Today, music and silence. The University of Houston's College of Engineering presents this series about the machines that make our civilization run, and the people whose ingenuity created them.
This season, Henry Purcell and John Dryden have been on my mind -- composer and poet. They merge as I settle in to the Christmas themes of clamor and quiet, haste and repose -- rushing toward, and waiting for.
Purcell was to the late 17th century what Mozart was to the late 18th. Both lived furiously active lives. Both lived only thirty-six years. Both were musical prodigies. Just as classical music had nowhere to go after Mozart, English baroque music peaked with Purcell's death in 1695. Such complexity, such bravura, such aching melancholy and soaring joy in his music.
Purcell's brief life was bracketed by, and woven through, the long life of another composer -- John Blow, organist at Westminster Abbey and one of Purcell's teachers. When Purcell was twenty, John Blow stepped aside and let the young genius take the organist post.
Purcell died, probably of tuberculosis, only sixteen years later, and the elderly Blow reassumed the organist post. Purcell's friend John Dryden wrote the text for Blow's lament on Purcell's death, and together they capture something essential,
Drink in [the] Music with delight,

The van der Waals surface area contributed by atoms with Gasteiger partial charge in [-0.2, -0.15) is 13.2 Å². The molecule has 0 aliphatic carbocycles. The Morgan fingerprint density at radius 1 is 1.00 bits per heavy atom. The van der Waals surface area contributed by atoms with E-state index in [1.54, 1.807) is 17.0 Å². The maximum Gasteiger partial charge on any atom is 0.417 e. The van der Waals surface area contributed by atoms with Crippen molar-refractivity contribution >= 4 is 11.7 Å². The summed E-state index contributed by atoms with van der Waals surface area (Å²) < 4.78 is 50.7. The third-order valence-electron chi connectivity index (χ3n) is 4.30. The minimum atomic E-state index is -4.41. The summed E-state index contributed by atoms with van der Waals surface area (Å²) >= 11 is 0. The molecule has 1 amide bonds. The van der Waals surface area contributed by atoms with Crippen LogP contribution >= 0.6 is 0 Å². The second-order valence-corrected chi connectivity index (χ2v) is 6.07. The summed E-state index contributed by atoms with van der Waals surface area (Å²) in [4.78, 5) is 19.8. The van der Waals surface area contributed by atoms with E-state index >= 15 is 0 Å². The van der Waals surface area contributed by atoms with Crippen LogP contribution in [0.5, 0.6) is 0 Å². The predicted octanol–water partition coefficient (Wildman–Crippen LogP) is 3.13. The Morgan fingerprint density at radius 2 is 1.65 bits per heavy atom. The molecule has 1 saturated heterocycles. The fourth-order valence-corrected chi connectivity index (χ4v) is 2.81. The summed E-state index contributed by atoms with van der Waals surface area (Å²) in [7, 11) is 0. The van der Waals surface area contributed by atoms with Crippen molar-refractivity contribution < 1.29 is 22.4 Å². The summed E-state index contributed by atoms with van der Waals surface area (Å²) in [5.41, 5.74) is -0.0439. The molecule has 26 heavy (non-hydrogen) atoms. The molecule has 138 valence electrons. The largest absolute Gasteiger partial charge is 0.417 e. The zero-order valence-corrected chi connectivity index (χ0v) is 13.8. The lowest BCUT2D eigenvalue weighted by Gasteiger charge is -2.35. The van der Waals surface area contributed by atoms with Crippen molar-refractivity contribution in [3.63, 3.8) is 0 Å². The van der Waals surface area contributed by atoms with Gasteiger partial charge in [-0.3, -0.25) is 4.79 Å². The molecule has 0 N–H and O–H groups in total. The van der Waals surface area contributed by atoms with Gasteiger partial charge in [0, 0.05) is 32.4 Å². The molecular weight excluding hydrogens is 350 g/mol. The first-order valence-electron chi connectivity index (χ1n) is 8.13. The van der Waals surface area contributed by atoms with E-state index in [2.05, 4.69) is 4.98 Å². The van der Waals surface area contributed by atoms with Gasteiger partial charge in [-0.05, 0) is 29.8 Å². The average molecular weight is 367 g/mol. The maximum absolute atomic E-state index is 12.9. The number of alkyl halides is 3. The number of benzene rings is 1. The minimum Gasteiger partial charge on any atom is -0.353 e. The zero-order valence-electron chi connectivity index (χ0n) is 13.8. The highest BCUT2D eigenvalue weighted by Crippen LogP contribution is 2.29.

And list'ning and silent, and silent and list'ning,
And list'ning and silent obey.
Silence and obedience before the majesty of music is an old theme -- at least as old as the Orpheus legend. Dryden and Purcell had touched that theme earlier, in one of Purcell's most famous songs: Music for a While. The song is from the musical drama, Oedi-pus, and its purpose is to calm the three furies. The text goes,
Music, for a while, shall all your cares beguile.
Purcell responds to those words by languishing in them -- by repeating, Shall, all -- all, all -- shall all your cares beguile.
Dryden also stresses the notion of music-in-combat-with-clamor in his lament the death of Purcell. He says, He long ere this had tuned the jarring spheres, and left no hell below. We find a very similar idea in his hymn to the patron saint of music, Cecilia:
From harmony, from Heav'nly harmony
This universal frame began.
When Nature underneath a heap
Of jarring atoms lay,
Well, the jarring atoms were realigning very rapidly. Purcell and Dryden both died within a few years, and left Earth's jarring sphere to a new century. Newton's Principia had come out just before they wrote Music for a While. Six years later, the first steam engine was up and running in Devonshire. These were not quiet times. Vast change was afoot.
Now another December: And, as you and I labor among the jar-ring atoms of our hectic lives, my Christmas wish to you is that we may find ways to shut out the racket, just as Purcell and Dryden did -- that we too may hear the quiet breath of music, at least for a while.
I'm John Lienhard, at the University of Houston, where we're interested in the way inventive minds work.
The sound bite of the song, Music for a While in the audio track is from the fine recording by countertenor D. Daniels and guitarist C. Ogden, A Quiet Thing: Songs for Voice and Guitar, Virgin Classics, 2003, Track 10.
F. B. Zimmerman, Henry Purcell, 1659-1695: His Life and Times. New York: St. Martin's Press, 1967.
J. Westrop, Henry Purcell. The New Grove Dictionary of Music & Musicians. (Stanley Sadie, ed.) Vol. 15, New York: Macmillan, 1995, pp. 457-456.
You might enjoy this extended Audio recording about the idea of Music for a while.
(Actually, I should note that Dryden collaborated with poet Nathaniel Lee in writing Oedipus.)